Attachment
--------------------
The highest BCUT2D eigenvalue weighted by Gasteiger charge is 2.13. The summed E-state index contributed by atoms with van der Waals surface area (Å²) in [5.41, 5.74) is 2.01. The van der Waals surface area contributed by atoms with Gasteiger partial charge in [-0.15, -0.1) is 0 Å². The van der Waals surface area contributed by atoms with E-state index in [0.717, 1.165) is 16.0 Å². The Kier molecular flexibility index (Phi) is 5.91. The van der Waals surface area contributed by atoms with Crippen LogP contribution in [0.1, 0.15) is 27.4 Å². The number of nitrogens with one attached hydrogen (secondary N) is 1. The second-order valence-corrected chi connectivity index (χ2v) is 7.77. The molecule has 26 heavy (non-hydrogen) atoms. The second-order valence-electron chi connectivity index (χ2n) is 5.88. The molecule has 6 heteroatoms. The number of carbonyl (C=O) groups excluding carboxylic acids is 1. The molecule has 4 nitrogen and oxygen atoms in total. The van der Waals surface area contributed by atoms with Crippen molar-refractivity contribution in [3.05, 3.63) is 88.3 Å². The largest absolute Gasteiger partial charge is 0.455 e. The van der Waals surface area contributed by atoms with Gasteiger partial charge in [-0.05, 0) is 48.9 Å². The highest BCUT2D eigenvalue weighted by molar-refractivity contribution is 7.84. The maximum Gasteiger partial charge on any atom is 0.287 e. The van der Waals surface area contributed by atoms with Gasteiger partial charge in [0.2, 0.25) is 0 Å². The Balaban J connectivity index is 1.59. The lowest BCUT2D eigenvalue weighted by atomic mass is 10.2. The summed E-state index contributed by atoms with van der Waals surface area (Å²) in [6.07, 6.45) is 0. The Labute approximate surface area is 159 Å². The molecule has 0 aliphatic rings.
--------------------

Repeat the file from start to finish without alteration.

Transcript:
The highest BCUT2D eigenvalue weighted by Gasteiger charge is 2.13. The summed E-state index contributed by atoms with van der Waals surface area (Å²) in [5.41, 5.74) is 2.01. The van der Waals surface area contributed by atoms with Gasteiger partial charge in [-0.15, -0.1) is 0 Å². The van der Waals surface area contributed by atoms with E-state index in [0.717, 1.165) is 16.0 Å². The Kier molecular flexibility index (Phi) is 5.91. The van der Waals surface area contributed by atoms with Crippen LogP contribution in [0.1, 0.15) is 27.4 Å². The number of nitrogens with one attached hydrogen (secondary N) is 1. The second-order valence-corrected chi connectivity index (χ2v) is 7.77. The molecule has 26 heavy (non-hydrogen) atoms. The second-order valence-electron chi connectivity index (χ2n) is 5.88. The molecule has 6 heteroatoms. The number of carbonyl (C=O) groups excluding carboxylic acids is 1. The molecule has 4 nitrogen and oxygen atoms in total. The van der Waals surface area contributed by atoms with Crippen molar-refractivity contribution in [3.05, 3.63) is 88.3 Å². The largest absolute Gasteiger partial charge is 0.455 e. The van der Waals surface area contributed by atoms with Gasteiger partial charge in [-0.05, 0) is 48.9 Å². The highest BCUT2D eigenvalue weighted by molar-refractivity contribution is 7.84. The maximum Gasteiger partial charge on any atom is 0.287 e. The van der Waals surface area contributed by atoms with Gasteiger partial charge in [0.2, 0.25) is 0 Å². The Balaban J connectivity index is 1.59. The lowest BCUT2D eigenvalue weighted by atomic mass is 10.2. The summed E-state index contributed by atoms with van der Waals surface area (Å²) in [6.07, 6.45) is 0. The Labute approximate surface area is 159 Å². The molecule has 0 aliphatic rings.